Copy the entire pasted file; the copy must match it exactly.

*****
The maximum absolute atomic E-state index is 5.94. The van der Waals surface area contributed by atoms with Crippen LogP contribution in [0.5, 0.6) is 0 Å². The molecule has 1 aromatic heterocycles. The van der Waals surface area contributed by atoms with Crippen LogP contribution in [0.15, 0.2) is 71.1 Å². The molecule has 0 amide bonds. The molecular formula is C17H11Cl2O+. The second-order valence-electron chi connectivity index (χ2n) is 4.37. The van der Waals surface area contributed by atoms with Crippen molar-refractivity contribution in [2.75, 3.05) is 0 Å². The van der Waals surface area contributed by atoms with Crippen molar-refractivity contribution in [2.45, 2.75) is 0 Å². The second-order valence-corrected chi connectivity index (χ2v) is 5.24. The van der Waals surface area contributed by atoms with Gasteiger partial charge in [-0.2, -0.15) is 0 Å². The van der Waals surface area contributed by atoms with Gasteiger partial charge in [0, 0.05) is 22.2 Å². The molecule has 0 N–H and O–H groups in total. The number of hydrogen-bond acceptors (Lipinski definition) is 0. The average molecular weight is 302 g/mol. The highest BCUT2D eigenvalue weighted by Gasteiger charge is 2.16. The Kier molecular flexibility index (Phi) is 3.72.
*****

The maximum absolute atomic E-state index is 5.94. The van der Waals surface area contributed by atoms with Crippen LogP contribution in [0.5, 0.6) is 0 Å². The molecule has 1 aromatic heterocycles. The van der Waals surface area contributed by atoms with Crippen LogP contribution in [0.15, 0.2) is 71.1 Å². The molecule has 0 amide bonds. The molecular formula is C17H11Cl2O+. The second-order valence-electron chi connectivity index (χ2n) is 4.37. The van der Waals surface area contributed by atoms with Crippen molar-refractivity contribution in [2.75, 3.05) is 0 Å². The van der Waals surface area contributed by atoms with Crippen molar-refractivity contribution in [2.45, 2.75) is 0 Å². The second-order valence-corrected chi connectivity index (χ2v) is 5.24. The van der Waals surface area contributed by atoms with Gasteiger partial charge in [-0.2, -0.15) is 0 Å². The van der Waals surface area contributed by atoms with Gasteiger partial charge in [0, 0.05) is 22.2 Å². The molecule has 0 N–H and O–H groups in total. The number of hydrogen-bond acceptors (Lipinski definition) is 0. The average molecular weight is 302 g/mol. The highest BCUT2D eigenvalue weighted by Gasteiger charge is 2.16. The Kier molecular flexibility index (Phi) is 3.72.